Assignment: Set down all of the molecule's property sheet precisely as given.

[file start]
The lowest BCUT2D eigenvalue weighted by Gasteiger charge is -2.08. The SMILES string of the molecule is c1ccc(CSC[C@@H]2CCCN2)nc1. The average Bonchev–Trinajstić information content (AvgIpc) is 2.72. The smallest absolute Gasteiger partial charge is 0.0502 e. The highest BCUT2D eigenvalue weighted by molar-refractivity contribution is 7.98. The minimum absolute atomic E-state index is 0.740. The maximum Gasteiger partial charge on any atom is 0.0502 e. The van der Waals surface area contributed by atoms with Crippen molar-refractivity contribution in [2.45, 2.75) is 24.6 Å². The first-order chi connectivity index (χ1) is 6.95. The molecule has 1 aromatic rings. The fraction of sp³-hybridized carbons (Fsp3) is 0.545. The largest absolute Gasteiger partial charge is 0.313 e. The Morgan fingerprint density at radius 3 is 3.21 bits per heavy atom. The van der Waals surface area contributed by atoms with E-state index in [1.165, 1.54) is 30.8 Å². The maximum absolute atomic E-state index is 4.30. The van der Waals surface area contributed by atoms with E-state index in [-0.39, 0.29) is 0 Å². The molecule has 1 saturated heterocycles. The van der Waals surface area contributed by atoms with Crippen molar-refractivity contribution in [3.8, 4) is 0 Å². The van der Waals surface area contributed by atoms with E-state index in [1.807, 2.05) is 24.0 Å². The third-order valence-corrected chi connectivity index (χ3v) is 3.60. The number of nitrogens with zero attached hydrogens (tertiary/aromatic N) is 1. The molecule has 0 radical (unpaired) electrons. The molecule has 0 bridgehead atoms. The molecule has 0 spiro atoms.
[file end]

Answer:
The lowest BCUT2D eigenvalue weighted by Gasteiger charge is -2.08. The SMILES string of the molecule is c1ccc(CSC[C@@H]2CCCN2)nc1. The average Bonchev–Trinajstić information content (AvgIpc) is 2.72. The smallest absolute Gasteiger partial charge is 0.0502 e. The highest BCUT2D eigenvalue weighted by molar-refractivity contribution is 7.98. The minimum absolute atomic E-state index is 0.740. The maximum Gasteiger partial charge on any atom is 0.0502 e. The van der Waals surface area contributed by atoms with Crippen molar-refractivity contribution in [2.45, 2.75) is 24.6 Å². The first-order chi connectivity index (χ1) is 6.95. The molecule has 1 aromatic rings. The fraction of sp³-hybridized carbons (Fsp3) is 0.545. The largest absolute Gasteiger partial charge is 0.313 e. The Morgan fingerprint density at radius 3 is 3.21 bits per heavy atom. The van der Waals surface area contributed by atoms with E-state index in [1.165, 1.54) is 30.8 Å². The maximum absolute atomic E-state index is 4.30. The van der Waals surface area contributed by atoms with E-state index in [-0.39, 0.29) is 0 Å². The molecule has 1 saturated heterocycles. The van der Waals surface area contributed by atoms with Crippen molar-refractivity contribution in [3.8, 4) is 0 Å². The van der Waals surface area contributed by atoms with E-state index in [1.807, 2.05) is 24.0 Å². The third-order valence-corrected chi connectivity index (χ3v) is 3.60. The number of nitrogens with zero attached hydrogens (tertiary/aromatic N) is 1. The molecule has 0 radical (unpaired) electrons. The molecule has 0 bridgehead atoms. The molecule has 0 spiro atoms.